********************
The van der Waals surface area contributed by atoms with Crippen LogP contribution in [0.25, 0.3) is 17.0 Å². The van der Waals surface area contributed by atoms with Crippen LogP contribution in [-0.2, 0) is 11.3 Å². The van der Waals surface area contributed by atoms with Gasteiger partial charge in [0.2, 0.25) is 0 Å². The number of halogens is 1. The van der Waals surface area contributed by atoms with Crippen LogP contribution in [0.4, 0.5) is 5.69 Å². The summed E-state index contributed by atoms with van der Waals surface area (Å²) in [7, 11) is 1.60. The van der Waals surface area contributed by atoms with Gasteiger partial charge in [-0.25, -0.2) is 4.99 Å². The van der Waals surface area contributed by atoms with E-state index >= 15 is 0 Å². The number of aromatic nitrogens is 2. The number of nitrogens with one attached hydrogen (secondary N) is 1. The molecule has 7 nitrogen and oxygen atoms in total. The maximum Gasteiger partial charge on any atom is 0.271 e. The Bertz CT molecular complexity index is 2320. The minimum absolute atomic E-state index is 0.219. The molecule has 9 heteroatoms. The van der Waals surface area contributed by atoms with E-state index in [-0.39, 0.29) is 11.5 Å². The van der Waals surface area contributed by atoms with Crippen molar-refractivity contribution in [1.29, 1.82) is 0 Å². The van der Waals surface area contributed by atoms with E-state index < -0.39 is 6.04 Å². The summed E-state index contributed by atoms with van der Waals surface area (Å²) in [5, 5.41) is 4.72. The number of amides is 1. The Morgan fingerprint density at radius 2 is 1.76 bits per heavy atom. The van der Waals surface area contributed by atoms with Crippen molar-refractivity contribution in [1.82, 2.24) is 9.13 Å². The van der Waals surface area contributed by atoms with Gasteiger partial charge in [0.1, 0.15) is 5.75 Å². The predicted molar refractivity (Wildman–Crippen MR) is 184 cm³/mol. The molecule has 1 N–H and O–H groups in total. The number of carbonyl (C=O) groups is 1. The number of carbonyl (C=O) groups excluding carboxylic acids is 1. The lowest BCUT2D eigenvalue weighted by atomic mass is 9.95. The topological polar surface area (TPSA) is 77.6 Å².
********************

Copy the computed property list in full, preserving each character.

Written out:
The van der Waals surface area contributed by atoms with Crippen LogP contribution in [0.25, 0.3) is 17.0 Å². The van der Waals surface area contributed by atoms with Crippen LogP contribution in [-0.2, 0) is 11.3 Å². The van der Waals surface area contributed by atoms with Gasteiger partial charge in [0.2, 0.25) is 0 Å². The number of halogens is 1. The van der Waals surface area contributed by atoms with Crippen LogP contribution in [0.4, 0.5) is 5.69 Å². The summed E-state index contributed by atoms with van der Waals surface area (Å²) in [7, 11) is 1.60. The van der Waals surface area contributed by atoms with Gasteiger partial charge in [-0.25, -0.2) is 4.99 Å². The van der Waals surface area contributed by atoms with E-state index >= 15 is 0 Å². The number of aromatic nitrogens is 2. The number of nitrogens with one attached hydrogen (secondary N) is 1. The molecule has 7 nitrogen and oxygen atoms in total. The maximum Gasteiger partial charge on any atom is 0.271 e. The Bertz CT molecular complexity index is 2320. The minimum absolute atomic E-state index is 0.219. The molecule has 9 heteroatoms. The van der Waals surface area contributed by atoms with E-state index in [-0.39, 0.29) is 11.5 Å². The van der Waals surface area contributed by atoms with Crippen molar-refractivity contribution in [1.29, 1.82) is 0 Å². The van der Waals surface area contributed by atoms with E-state index < -0.39 is 6.04 Å². The summed E-state index contributed by atoms with van der Waals surface area (Å²) in [5, 5.41) is 4.72. The number of amides is 1. The Morgan fingerprint density at radius 2 is 1.76 bits per heavy atom. The van der Waals surface area contributed by atoms with Crippen molar-refractivity contribution in [1.82, 2.24) is 9.13 Å². The van der Waals surface area contributed by atoms with Gasteiger partial charge in [0.1, 0.15) is 5.75 Å². The predicted molar refractivity (Wildman–Crippen MR) is 184 cm³/mol. The molecule has 1 N–H and O–H groups in total. The number of carbonyl (C=O) groups is 1. The number of carbonyl (C=O) groups excluding carboxylic acids is 1. The lowest BCUT2D eigenvalue weighted by atomic mass is 9.95. The topological polar surface area (TPSA) is 77.6 Å².